Saudi Arabia has announced the execution of three troops on charges of ‘high treason.’

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Saudi Arabia executed three soldiers on Saturday for “high treason” according to the defence ministry, in a rare public statement accusing them of colluding with an unidentified enemy.

The executions take place as a Saudi-led military operation in neighbouring Yemen intensifies and Crown Prince Mohammed bin Salman, the kingdom’s de facto ruler, consolidates control.

The soldiers were found guilty of “the crime of high treason in cooperation with the enemy” in a manner that endangers the kingdom and its military interests, according to the ministry in a statement carried by the official Saudi Press Agency.

The three soldiers were identified in the declaration as Mohammed bin Ahmed, Shaher bin Issa, and Hamoud bin Ibrahim, but no specific enemy was named.

Saudi Arabia, a Sunni superpower, sees Shiite Iran as its key strategic adversary and sees Yemen’s Tehran-aligned Houthi rebels as a potential security challenge.

The declaration is an unusual announcement of military executions in the kingdom, which is notorious for keeping its armed forces a closely guarded secret.

“The fact that the names of the decedents were publicised means the Saudis must consider their alleged misconduct to be exceptionally egregious and thus worthy of exemplary punishment,” David Des Roches, from the Near East South Asia Center for Strategic Studies in Washington, told AFP.

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The soldiers were executed in the military’s Southern Command, which is located along the border with Yemen, where Saudi Arabia is leading a six-year war against Houthi rebels.

In March 2015, Riyadh led a military alliance into Yemen to support the globally recognised regime, but it has failed to overthrow the Houthis.

It has also seen an increase in rocket and drone attacks on the kingdom.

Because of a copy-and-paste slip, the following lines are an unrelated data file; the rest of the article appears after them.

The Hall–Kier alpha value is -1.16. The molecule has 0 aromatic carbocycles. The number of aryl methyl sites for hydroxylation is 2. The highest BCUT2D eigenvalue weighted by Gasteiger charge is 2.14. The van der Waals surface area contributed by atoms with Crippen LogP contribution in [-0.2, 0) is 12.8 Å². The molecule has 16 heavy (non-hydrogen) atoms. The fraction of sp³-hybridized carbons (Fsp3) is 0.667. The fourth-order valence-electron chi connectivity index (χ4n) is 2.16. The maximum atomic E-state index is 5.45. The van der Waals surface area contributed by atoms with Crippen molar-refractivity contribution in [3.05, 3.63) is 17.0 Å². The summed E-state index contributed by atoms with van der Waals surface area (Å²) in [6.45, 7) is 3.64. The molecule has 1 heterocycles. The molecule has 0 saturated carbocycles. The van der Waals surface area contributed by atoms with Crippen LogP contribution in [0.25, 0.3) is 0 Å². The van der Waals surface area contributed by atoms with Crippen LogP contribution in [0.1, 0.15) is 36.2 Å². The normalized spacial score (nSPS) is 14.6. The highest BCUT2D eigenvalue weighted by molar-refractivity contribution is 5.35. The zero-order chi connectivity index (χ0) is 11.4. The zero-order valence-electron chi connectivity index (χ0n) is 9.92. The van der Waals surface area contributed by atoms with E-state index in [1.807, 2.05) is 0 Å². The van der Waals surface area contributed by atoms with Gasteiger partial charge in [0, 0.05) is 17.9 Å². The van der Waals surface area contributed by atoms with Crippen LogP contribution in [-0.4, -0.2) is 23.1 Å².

Fighting in Yemen’s key Marib area has escalated, with 53 pro-government and Houthi rebel fighters killed in the last 24 hours, loyalist military officials said Saturday.

 

The Houthis have been trying to seize oil-rich Marib, the government’s last significant pocket of territory in the north, since February.

Consolidating power

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The executions take place as Prince Mohammed, the 35-year-old heir to the throne, consolidates authority.

Prince Mohammed, the son of the kingdom’s ageing dictator, King Salman, is now regarded as the country’s day-to-day ruler, overseeing all major levers of governance, from defence to the economy.

He is the defence minister, and his younger brother, Prince Khalid bin Salman, serves as the deputy.

Over the last three years, the crown prince has launched a broad crackdown on dissidents and opponents, imprisoning influential royal family members, corporate tycoons, clergy, and leftists.

According to multiple outlets, Prince Ahmed bin Abdulaziz al-Saud, King Salman’s brother, and former crown prince Mohammed bin Nayef were detained in March of last year.

Saudi authorities have not publicly commented on their continued arrest, which observers believe is a move by Prince Mohammed to eliminate any sign of internal opposition.

The kingdom has long been chastised for having one of the highest rates of executions in the world, as well as an opaque justice structure, according to human rights activists.

However, the government-backed Human Rights Commission (HRC) earlier this year announced a dramatic reduction in executions in 2020, as the kingdom tries to mitigate international scrutiny of its human rights record.

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According to the Human Rights Council, there were 27 executions in 2020, an 85 percent decline from the previous year, owing in part to a ban on the death penalty for drug-related offences.

According to a tally based on official estimates released by state media, Saudi Arabia has executed 20 people since the beginning of this year.

 

(AFP)

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